Saturday, December 01, 2012

Brief list of port monitoring tools

A while back we deployed some special purpose server systems. They are pretty simple in terms of function but do provide some critical infrastructure support.

So when they go off-line for whatever reason (power failure, unplugged network cable, etc.) we need to respond to get them back online.

Proactive monitoring is pretty thin and currently we have more of a reactive monitoring solution. Someone needs one of these systems, finds it is down, and call us to fix it fast.


So one solution developed was as simple batch file that ran a ping against the server IP’s. If a ping failed, then notice would be auto-emailed to selected staff to check it out.

That seems ok, but what happens when the NIC is up and responding to ping, but the core applications/OS has actually hung and it really isn’t “operationally” on-line, though the NIC is? Kinda gives the impression you don’t have a problem that you really do.

These systems are very simple and we can’t run any additional “client" software on it to “phone home” for service health and availability…something like Paessler's PRTG Network Monitor.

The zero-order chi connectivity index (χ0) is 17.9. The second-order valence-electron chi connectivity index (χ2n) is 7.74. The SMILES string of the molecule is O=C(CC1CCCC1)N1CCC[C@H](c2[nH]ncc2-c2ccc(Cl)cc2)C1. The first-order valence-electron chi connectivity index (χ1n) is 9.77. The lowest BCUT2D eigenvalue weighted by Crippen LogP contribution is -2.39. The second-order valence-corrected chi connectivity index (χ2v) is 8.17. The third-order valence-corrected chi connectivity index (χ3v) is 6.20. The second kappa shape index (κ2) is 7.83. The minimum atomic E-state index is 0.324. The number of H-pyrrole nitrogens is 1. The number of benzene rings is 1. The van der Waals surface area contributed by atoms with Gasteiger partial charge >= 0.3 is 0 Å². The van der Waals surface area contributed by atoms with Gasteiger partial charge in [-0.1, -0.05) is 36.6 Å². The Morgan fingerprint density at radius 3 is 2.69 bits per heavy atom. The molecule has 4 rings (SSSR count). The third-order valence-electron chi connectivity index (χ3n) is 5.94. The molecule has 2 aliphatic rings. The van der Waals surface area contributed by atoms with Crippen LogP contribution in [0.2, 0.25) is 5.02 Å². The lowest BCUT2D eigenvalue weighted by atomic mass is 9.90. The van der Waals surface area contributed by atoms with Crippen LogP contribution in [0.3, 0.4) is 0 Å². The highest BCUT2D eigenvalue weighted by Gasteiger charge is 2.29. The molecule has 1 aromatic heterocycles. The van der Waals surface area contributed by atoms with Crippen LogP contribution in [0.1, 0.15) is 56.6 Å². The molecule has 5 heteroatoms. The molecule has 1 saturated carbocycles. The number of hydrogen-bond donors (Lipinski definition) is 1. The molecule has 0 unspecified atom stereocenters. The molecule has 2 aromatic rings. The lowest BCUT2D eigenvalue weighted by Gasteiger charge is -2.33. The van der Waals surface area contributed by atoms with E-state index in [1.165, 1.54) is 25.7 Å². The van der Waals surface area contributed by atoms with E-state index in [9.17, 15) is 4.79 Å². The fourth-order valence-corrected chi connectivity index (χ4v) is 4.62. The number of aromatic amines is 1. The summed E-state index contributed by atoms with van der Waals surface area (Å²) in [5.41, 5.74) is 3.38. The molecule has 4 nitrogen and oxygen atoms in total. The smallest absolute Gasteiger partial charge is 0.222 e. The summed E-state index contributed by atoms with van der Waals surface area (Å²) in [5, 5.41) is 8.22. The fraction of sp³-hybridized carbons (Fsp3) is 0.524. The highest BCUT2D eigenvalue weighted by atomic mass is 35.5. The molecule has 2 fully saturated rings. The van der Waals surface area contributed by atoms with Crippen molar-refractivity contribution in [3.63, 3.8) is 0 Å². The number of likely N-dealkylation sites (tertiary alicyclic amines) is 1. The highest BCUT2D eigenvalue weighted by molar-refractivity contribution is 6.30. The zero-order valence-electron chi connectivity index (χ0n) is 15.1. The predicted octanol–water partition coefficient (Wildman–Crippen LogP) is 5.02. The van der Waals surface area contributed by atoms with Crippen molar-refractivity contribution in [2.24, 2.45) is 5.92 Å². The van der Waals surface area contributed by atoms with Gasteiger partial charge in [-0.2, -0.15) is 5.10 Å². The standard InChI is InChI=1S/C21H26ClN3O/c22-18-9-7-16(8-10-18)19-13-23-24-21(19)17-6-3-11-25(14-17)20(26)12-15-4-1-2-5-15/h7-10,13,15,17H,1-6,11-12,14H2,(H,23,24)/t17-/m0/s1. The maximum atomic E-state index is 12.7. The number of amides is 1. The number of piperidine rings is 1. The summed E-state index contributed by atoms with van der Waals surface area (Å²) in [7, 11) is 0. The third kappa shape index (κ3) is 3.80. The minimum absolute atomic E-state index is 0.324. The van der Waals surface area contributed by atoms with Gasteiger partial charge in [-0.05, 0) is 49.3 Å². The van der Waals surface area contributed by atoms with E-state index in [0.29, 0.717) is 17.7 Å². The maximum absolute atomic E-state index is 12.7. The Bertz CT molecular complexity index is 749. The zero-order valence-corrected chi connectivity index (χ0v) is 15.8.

I did identify a few critical network services running on the systems and found that they communicated out on specific ports.

If we could run port-scans against those ports and found them open/listening, then that might provide a more accurate assessment of the servers’ health rather than the basic ping reply/no-reply feedback.

So here are a few of the tools and utilities I considered in that approach.

If you have any additional utilities or tricks for remotely monitoring server/service availability please drop a tip into the comment jar!


--Claus V.


Anonymous said...

What you need is to setup a Nagios (Open Source monitoring solution) to monitor the state of your applications, not just the state of the servers they run on. We run Nagios on a spare Linux VM at work and use it to monitor all kinds of infrastructure services (e.g., LDAP, OCSP, DNS, SSH, HTTP, etc, etc...). It's very flexible in the types of alerts it can generate in response to an event as well: email, pager, SMS, etc...

Claus said...

@ Anonymous - That would be a simple and nice solution. Unfortunately, as I understand it deployment of that solution would require installation of an "active" client component on the target box.

As I said, we cannot do that in this model, so we are restricted to ONLY passive remote monitoring of the system. I know it isn't logical but that decision is above our heads. :p

So though far from perfect, this is a somewhat better that simply relying on a ping routine to see if the box is up or not.

Thanks for the solution you posted and it might be a perfect option for others who have more flexibility.


--Claus V.